Kelly Weinersmith, Zach Weinersmith: A City on Mars (Hardcover, 2023, Penguin Press, Penguin Publishing Group) 4 stars

Earth is not well. The promise of starting life anew somewhere far, far away - …

Clear-eyed, humane, and deeply considered overview of space settlement science and fantasy, from Kelly and @ZachWeinersmith@mastodon.social

5 stars

This is a careful, immensely well-informed, and persuasively comprehensive examination of the domain of settlements in space.

Kind of spoiler alert (but not really): They are not optimistic, certainly not in the short- or even medium-term. What the book does is share the reasons for their stance. And while there is a certain accuracy to the term 'disillusionment' here, in that they started the project optimistic and wanted to provide a popular introduction to how it will all be achieved, the end result is not a 'downer'.

What the authors get across - I think implicitly, but they also take time at various points to be very explicit about it - is that they love the science. They enjoy not the power fantasies of "Wild West in Spaaaaaaace!!" but the complexity, intricacies and crazy dynamics of life, and just as importantly living; being human in space, and on other …

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Ann Leckie: Translation State (EBook, 2023, Orbit) 5 stars

The mystery of a missing translator sets three lives on a collision course that will …

A Wild Psychological Ride

5 stars

Anne Leckie's world building and psychological insights into the different alien, AI and human races and factions are like no other. Sometimes it's hard to follow if you don't concentrate on the story, but it definitely never gets boring. If you liked the Ancillary books, this one is definitely for you.

reviewed Zen of R2-D2 by Matthew Bortolin

Matthew Bortolin: Zen of R2-D2 (2019, Wisdom Publications) 3 stars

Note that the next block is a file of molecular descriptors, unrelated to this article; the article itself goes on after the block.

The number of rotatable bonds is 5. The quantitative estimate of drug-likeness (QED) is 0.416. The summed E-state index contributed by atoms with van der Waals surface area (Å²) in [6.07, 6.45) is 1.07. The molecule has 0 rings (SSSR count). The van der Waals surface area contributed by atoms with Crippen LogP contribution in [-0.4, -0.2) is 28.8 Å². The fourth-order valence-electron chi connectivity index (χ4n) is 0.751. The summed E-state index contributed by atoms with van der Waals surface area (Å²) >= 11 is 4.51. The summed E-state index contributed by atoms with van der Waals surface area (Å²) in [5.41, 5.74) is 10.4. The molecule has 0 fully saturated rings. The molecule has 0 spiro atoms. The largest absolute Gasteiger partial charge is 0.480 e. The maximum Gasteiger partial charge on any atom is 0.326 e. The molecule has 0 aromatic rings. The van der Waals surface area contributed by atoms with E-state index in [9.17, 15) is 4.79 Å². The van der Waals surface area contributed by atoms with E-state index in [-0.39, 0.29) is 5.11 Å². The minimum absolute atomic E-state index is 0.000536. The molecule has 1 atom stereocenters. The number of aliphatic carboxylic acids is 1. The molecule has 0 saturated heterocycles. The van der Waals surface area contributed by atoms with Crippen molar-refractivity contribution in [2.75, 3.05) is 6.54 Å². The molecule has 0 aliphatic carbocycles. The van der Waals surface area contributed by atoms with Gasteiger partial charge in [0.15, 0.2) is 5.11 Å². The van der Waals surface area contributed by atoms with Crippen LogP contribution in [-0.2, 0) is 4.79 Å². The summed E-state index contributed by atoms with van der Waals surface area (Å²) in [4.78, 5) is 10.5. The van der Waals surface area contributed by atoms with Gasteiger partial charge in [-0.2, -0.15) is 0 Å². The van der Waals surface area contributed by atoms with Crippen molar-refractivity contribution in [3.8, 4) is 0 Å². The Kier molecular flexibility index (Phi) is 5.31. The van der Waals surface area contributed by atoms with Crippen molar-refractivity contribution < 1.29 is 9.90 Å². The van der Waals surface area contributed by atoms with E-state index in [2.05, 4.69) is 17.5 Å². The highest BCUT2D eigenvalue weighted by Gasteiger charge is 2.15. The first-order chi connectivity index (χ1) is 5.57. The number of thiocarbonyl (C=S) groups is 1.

Fun, kind, and brief introduction to some of the principles of zen buddhism through Star Wars

3 stars

This is a somewhat long-form (though still brief) essay in the spirit of the Philosophy and Popular Culture series.

Bortolin does a good job of introducing some of the basic tenets of zen buddhism though discussion of examples and quotations from Star Wars. It's lovingly done both to the zen source material and the Star Wars wrapper. Light, kind, and quick.

For chasers to this shot: If you'd a still-accessible, but richer exploration of the Asian philosophy, Ed Slingerland's "Trying Not to Try" is a nice one. bookwyrm.social/book/700092/s/trying-not-to-try-ancient-china-modern-science-and-the-power-of-spontaneity

If it's the philosophy in Star Wars cosplay you're in it for, can recommend at least one particular chapter of "The Ultimate Star Wars and Philosophy: You Must Unlearn What You Have Learned." bookwyrm.social/book/1573337/s/the-ultimate-star-wars-and-philosophy-you-must-unlearn-what-you-have-learned

Deb Chachra: How Infrastructure Works (2023, Penguin Publishing Group) 5 stars

A new way of seeing the essential systems hidden inside our walls, under our streets, …

@debcha@mastodon.social's book will change your perspective on the world, connect you to roots, and implications, you weren't aware of.

5 stars

I guess at first blush it might sound a bit strange that a book about utilities, roads, and drainage can change your perspective on the world, but Deb Chachra's does just that.

I have both a personal and professional interest in this stuff, but not huge knowledge in the area. I expected lots of cool technical detail, hooks into the fascinating intricacies of water treatment, electricity generation and distribution, transport. All of that is there, but every sentence is embedded in a fabric of social and cultural awareness. The whole point of infrastructure is social, the technicalities are just...well.. the technicalities. It is the bigger picture that Chachra is interested in here. The result is a not so much a disorientation, as a reorientation. It's a recognition of the ways in which the infrastructure that we take for granted every day (that is designed to be taken for granted), gives …